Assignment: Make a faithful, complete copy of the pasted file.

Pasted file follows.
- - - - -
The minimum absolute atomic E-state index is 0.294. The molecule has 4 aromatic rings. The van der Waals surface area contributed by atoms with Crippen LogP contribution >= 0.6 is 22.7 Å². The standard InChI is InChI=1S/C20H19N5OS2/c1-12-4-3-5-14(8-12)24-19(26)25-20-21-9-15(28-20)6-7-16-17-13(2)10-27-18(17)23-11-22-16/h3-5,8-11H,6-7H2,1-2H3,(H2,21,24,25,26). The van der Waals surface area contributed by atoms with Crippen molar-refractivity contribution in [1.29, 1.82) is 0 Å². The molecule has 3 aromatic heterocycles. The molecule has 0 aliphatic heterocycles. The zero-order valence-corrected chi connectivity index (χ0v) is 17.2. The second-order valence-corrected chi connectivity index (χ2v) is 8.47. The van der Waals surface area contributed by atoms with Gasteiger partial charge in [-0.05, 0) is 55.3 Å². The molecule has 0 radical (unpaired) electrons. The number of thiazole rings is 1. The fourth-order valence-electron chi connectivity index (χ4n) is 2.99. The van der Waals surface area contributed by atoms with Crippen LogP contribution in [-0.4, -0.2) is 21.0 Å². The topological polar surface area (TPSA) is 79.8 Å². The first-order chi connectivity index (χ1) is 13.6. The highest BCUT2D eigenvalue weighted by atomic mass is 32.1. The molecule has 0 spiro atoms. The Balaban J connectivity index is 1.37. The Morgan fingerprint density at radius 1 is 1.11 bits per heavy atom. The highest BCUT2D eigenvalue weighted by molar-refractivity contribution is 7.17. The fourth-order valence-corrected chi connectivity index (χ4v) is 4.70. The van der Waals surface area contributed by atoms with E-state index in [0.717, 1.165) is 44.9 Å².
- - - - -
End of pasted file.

The minimum absolute atomic E-state index is 0.294. The molecule has 4 aromatic rings. The van der Waals surface area contributed by atoms with Crippen LogP contribution >= 0.6 is 22.7 Å². The standard InChI is InChI=1S/C20H19N5OS2/c1-12-4-3-5-14(8-12)24-19(26)25-20-21-9-15(28-20)6-7-16-17-13(2)10-27-18(17)23-11-22-16/h3-5,8-11H,6-7H2,1-2H3,(H2,21,24,25,26). The van der Waals surface area contributed by atoms with Crippen molar-refractivity contribution in [1.29, 1.82) is 0 Å². The molecule has 3 aromatic heterocycles. The molecule has 0 aliphatic heterocycles. The zero-order valence-corrected chi connectivity index (χ0v) is 17.2. The second-order valence-corrected chi connectivity index (χ2v) is 8.47. The van der Waals surface area contributed by atoms with Gasteiger partial charge in [-0.05, 0) is 55.3 Å². The molecule has 0 radical (unpaired) electrons. The number of thiazole rings is 1. The fourth-order valence-electron chi connectivity index (χ4n) is 2.99. The van der Waals surface area contributed by atoms with Crippen LogP contribution in [-0.4, -0.2) is 21.0 Å². The topological polar surface area (TPSA) is 79.8 Å². The first-order chi connectivity index (χ1) is 13.6. The highest BCUT2D eigenvalue weighted by atomic mass is 32.1. The molecule has 0 spiro atoms. The Balaban J connectivity index is 1.37. The Morgan fingerprint density at radius 1 is 1.11 bits per heavy atom. The highest BCUT2D eigenvalue weighted by molar-refractivity contribution is 7.17. The fourth-order valence-corrected chi connectivity index (χ4v) is 4.70. The van der Waals surface area contributed by atoms with E-state index in [0.717, 1.165) is 44.9 Å².